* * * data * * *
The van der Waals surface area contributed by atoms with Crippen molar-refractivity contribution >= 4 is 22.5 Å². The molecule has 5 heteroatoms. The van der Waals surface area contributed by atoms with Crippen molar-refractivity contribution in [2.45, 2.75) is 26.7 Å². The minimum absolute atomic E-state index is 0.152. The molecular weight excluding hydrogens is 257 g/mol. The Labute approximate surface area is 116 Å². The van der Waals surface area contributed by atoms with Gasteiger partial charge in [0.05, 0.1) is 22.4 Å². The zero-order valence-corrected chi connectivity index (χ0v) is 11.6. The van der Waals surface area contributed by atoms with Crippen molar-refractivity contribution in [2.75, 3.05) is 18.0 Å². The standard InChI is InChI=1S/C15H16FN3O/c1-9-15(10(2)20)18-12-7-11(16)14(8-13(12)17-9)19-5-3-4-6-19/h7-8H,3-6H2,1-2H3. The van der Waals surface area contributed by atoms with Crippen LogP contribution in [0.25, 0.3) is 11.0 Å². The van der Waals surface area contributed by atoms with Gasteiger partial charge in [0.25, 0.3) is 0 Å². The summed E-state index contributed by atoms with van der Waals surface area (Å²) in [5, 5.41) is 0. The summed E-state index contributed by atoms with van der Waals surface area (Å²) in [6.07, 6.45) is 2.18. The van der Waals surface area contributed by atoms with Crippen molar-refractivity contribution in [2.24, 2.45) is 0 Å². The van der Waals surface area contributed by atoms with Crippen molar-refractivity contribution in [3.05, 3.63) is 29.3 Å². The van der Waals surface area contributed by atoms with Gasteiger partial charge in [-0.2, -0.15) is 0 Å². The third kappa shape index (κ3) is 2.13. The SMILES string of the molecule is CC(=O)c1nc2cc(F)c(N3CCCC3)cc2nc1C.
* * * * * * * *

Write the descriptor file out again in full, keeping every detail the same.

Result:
The van der Waals surface area contributed by atoms with Crippen molar-refractivity contribution >= 4 is 22.5 Å². The molecule has 5 heteroatoms. The van der Waals surface area contributed by atoms with Crippen molar-refractivity contribution in [2.45, 2.75) is 26.7 Å². The minimum absolute atomic E-state index is 0.152. The molecular weight excluding hydrogens is 257 g/mol. The Labute approximate surface area is 116 Å². The van der Waals surface area contributed by atoms with Gasteiger partial charge in [0.05, 0.1) is 22.4 Å². The zero-order valence-corrected chi connectivity index (χ0v) is 11.6. The van der Waals surface area contributed by atoms with Crippen molar-refractivity contribution in [2.75, 3.05) is 18.0 Å². The standard InChI is InChI=1S/C15H16FN3O/c1-9-15(10(2)20)18-12-7-11(16)14(8-13(12)17-9)19-5-3-4-6-19/h7-8H,3-6H2,1-2H3. The van der Waals surface area contributed by atoms with Crippen LogP contribution in [0.25, 0.3) is 11.0 Å². The van der Waals surface area contributed by atoms with Gasteiger partial charge in [0.25, 0.3) is 0 Å². The summed E-state index contributed by atoms with van der Waals surface area (Å²) in [5, 5.41) is 0. The summed E-state index contributed by atoms with van der Waals surface area (Å²) in [6.07, 6.45) is 2.18. The van der Waals surface area contributed by atoms with Crippen molar-refractivity contribution in [2.24, 2.45) is 0 Å². The van der Waals surface area contributed by atoms with Crippen molar-refractivity contribution in [3.05, 3.63) is 29.3 Å². The van der Waals surface area contributed by atoms with Gasteiger partial charge in [-0.2, -0.15) is 0 Å². The third kappa shape index (κ3) is 2.13. The SMILES string of the molecule is CC(=O)c1nc2cc(F)c(N3CCCC3)cc2nc1C.